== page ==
Wednesday, January 19, 2011

The Parable of the Seeds

Wednesday, January 19, 2011 -- Week of 2 Epiphany, Year One
Wulfstan, Bishop of Worcester, 1095
To read about our daily commemorations, go to our Holy Women, Holy Men blog:

Today's Readings for the Daily Office
(Book of Common Prayer, p. 944)
Psalms 38 (morning)       119:25-48 (evening)
Isaiah 44:24 - 45:7
Ephesians 5:1-14
Mark 4:1-20

The parable of the seeds is such a wonderful description of the internal landscape of each person. 

There is so much that God teaches us and calls us to through scripture, tradition, and circumstance.  We receive the invitation to faithfulness in so many different ways.

We are blind and deaf to some parts of the call of God.  We aren't ready, and so we can't hear.  We don't even know what we don't know.  There may be a moment's insight, but it disappears quickly because of our own state of immaturity or blindness.

More frequently, we hear a word from God and can embrace its calling, but we don't have the perseverance and discipline to continue to live that way.  We all have stories of failed plans and disillusioned ideals.

The most abundant landscape is that of the thorns.  We are consistently in competition with "the cares of the world, and lure of wealth, and the desire for other things."  Our highest calling is so often choked off by these distractions and desires. 

And there is the good soil.  In each of us there are habits of heart and practiced virtues that have become grounded in our character.  We're all fruitful in some ways.

It seems to me that it is a good thing to recognize and celebrate the ways we have become helpful to God or fruitful in our own lives -- the fields where there is good soil and good practice that produces virtue. 

Much of the work in our spiritual landscape is the slow, plodding business of pulling weeds -- dismantling those habits and addictions that choke our best selves and resisting the weariness and inertia that tend to let the thorny weeds lie.  Letting go of our attachments is hard, monotonous work.  It takes patience and perseverance from season to season.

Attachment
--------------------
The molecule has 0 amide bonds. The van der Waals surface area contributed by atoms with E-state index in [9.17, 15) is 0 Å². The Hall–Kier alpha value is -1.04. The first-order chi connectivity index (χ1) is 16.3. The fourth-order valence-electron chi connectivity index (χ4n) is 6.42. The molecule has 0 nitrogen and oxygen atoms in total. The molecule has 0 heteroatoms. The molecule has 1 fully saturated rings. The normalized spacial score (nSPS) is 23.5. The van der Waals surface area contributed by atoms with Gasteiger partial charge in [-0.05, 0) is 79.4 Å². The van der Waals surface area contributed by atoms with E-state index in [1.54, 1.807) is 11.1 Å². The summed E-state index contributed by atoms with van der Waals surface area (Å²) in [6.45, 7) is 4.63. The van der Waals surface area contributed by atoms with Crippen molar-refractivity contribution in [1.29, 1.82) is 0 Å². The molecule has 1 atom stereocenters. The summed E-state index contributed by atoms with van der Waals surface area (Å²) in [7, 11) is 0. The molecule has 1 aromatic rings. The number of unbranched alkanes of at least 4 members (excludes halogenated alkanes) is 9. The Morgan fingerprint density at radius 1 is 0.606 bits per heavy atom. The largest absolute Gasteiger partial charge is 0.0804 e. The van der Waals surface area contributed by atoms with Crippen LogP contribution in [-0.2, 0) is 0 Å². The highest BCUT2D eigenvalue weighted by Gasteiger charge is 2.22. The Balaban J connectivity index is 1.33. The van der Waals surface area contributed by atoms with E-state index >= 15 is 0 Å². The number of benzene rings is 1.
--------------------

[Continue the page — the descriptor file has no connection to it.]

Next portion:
There's not much progress in the spiritual life.  But once something gets deeply rooted -- a good habit, an enlightened discipline, a practice of virtue, a healthy boundary -- the harvest is bountiful.  The words in the parable speak of profound abundance and productivity -- "growing up and increasing and yielding thirty and sixty and a hundredfold." 

It only takes a bit of persevering, weeding and planting to claim some new ground.  Inch by inch, we can become more the person God has created us to be.  Or as Joan Chittister likes to say, "We are each called to go through life reclaiming the planet an inch at a time until the Garden of Eden grows green again."



Audio podcast:  Listen to an audio podcast of the most recent Morning Reflections from today and the past week.  Click the following link:
Morning Reflection Podcasts

About Morning Reflections
"Morning Reflections" is a brief thought about the scripture readings from the Daily Office of Morning and Evening Prayer according to the practice found in the Book of Common Prayer of the Episcopal Church.

Morning Prayer begins on p. 80 of the Book of Common Prayer.
Evening Prayer begins on p. 117
An online resource for praying the Daily Office is found at -- Click for online Daily Office
Another form of the office from Phyllis Tickle's "Divine Hours" is available on our partner web site at this location -- --  Click for Divine Hours

Discussion Blog:  To comment on today's reflection or readings, go to, or click here for Lowell's blog find today's reading, click "comment" at the bottom of the reading, and post your thoughts.

The Mission of St. Paul's Episcopal Church
is to explore and celebrate
God's infinite grace, acceptance, and love.

See our Web site at

Our Rule of Life: 
We aspire to...
    worship weekly
    pray daily
    learn constantly
    serve joyfully 
    live generously.

Lowell Grisham, Rector
St. Paul's Episcopal Church
Fayetteville, Arkansas


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